sons were killed in a pistol battle
between county officers and Negroes
near here following the arrest at a
church meeting otEdmond Scott
charged with carrying a concealed
WA&pon. The dead' liMude county
policeman W. C Brown Night Mar-
shal T. H. Stephans and four race
The officers were called to the
church and as they approached they
met Scott in an automobile with the
rJnister. The officer stopped the car
and arrested Scott! Other Negroes
intervened and it Is alleged that Joe
Ruffln opened fire on the officers
Later Ruffln and his three sons were
killed. . After Stephens had been shot
It Is claimed his head and body were
beaten by the crowii
Frenchwoman Comes To
America to Marry Negro
(By the Associated Negro Press.)
Now York. Anril 24. A new les-
fson In true love has been brought
to i.ght here by the arrival of the
trfj .sport Turrlalba from France. On
board and In the custom? of ihe
officers was Mile. Alexandria Boyer
of MfcXseilleK bride-to-be of Michael
Bler'i a first-class boatswain's mate
an 1 Colored. :
Mile. Boyer "travelled incognito W
the first two day until. according to
soldiers on board she became sea-
sick and so pale that her heavy
coating of burnt cork failed longer
to Oecelve the ohlp's officers. Much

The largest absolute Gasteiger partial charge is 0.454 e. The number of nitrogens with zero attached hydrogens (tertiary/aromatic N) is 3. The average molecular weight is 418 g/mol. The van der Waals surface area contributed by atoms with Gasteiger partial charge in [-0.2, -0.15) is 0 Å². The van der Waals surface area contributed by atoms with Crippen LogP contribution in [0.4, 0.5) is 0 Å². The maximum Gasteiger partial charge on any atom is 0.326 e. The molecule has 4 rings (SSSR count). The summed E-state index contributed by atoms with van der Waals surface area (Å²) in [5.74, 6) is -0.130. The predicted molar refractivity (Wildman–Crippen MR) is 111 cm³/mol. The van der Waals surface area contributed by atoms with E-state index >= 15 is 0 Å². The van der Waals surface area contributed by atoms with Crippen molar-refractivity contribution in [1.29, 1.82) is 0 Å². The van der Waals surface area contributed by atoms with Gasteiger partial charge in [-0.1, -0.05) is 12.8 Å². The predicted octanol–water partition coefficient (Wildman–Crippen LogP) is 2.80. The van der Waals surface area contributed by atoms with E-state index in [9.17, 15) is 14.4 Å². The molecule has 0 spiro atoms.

to the surprise of v'fco officers it was
discover ed that the "stevedore" was
an- aristocratic French woman who
had fallen In love with Black and
who was unable to marrv In France
because of the "red tape" necessary
to go through before the ship sailed.
The woman has been turned over
to to the Immigration autho'ities'but
uotU the woman and man maintain
as soon as the trouble is straightened
out they will get married.
The Japs Have Kof Given Up
(By the Associated Negro Press.)
Washington D. C April 24. Al-
though . the Japanese seem to have
been given a temporary set back In
thoir fight at ths Peace Conference
to secure equal light for all re-
gardless of race it Is very evident
that the clever little people- from
over the seaa ha"e not given u hopa
A curious and extremely Interesting
allianco has developed between the
Japanese- and the Jews. The Jews
r asking that the laague of nations
rha'i include a stipulation for com-
Xlcte religious toleration. Jaan baa
jel-wd upon the suggestion and asks:
"Why not also toleration for all
colors?" Th Japanese government
is deientilned to cjiTipel 4 definite
annwer on Its demand for racial
.- .. v. ; . . . . J v : ; .
Dr. Moton Makes Ills -First
PcKIc Visit to Cltea
(By the Associated Negro Press.)
Chicago 111. April 24. Dr. Robert
R. Moton Principal of Tuskegee In-
stitute Alabama . successor of the
late Dr. Booker T. Washington made
his first public visit to Chicago cov-
ering a period of several days. Dur-
ing his stay here Dr. Moton confined
bis public addresses to the subject
of the "Negro in the World War"
and put at rest the criticisms In some
localities relative to his advice to
the soldiers of the race during- his
trip to France.